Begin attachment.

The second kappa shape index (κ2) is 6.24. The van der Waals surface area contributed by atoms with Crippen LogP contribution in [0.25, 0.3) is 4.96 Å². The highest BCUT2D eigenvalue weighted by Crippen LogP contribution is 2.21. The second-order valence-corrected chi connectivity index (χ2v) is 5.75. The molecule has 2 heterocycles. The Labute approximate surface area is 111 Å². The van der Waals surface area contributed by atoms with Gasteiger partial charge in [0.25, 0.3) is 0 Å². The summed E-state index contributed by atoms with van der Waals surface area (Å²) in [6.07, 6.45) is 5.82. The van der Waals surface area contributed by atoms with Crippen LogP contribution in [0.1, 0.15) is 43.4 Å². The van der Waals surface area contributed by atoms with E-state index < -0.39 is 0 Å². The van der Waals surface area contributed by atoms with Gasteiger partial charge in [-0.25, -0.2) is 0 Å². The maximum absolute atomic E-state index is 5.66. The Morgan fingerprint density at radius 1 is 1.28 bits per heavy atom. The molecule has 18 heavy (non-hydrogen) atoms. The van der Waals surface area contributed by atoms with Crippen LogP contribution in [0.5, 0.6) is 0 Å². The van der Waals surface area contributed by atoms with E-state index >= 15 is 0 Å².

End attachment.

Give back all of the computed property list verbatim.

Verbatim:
The second kappa shape index (κ2) is 6.24. The van der Waals surface area contributed by atoms with Crippen LogP contribution in [0.25, 0.3) is 4.96 Å². The highest BCUT2D eigenvalue weighted by Crippen LogP contribution is 2.21. The second-order valence-corrected chi connectivity index (χ2v) is 5.75. The molecule has 2 heterocycles. The Labute approximate surface area is 111 Å². The van der Waals surface area contributed by atoms with Gasteiger partial charge in [0.25, 0.3) is 0 Å². The summed E-state index contributed by atoms with van der Waals surface area (Å²) in [6.07, 6.45) is 5.82. The van der Waals surface area contributed by atoms with Crippen LogP contribution in [0.1, 0.15) is 43.4 Å². The van der Waals surface area contributed by atoms with E-state index < -0.39 is 0 Å². The van der Waals surface area contributed by atoms with Gasteiger partial charge in [-0.25, -0.2) is 0 Å². The maximum absolute atomic E-state index is 5.66. The Morgan fingerprint density at radius 1 is 1.28 bits per heavy atom. The molecule has 18 heavy (non-hydrogen) atoms. The van der Waals surface area contributed by atoms with Crippen LogP contribution in [0.5, 0.6) is 0 Å². The van der Waals surface area contributed by atoms with E-state index >= 15 is 0 Å².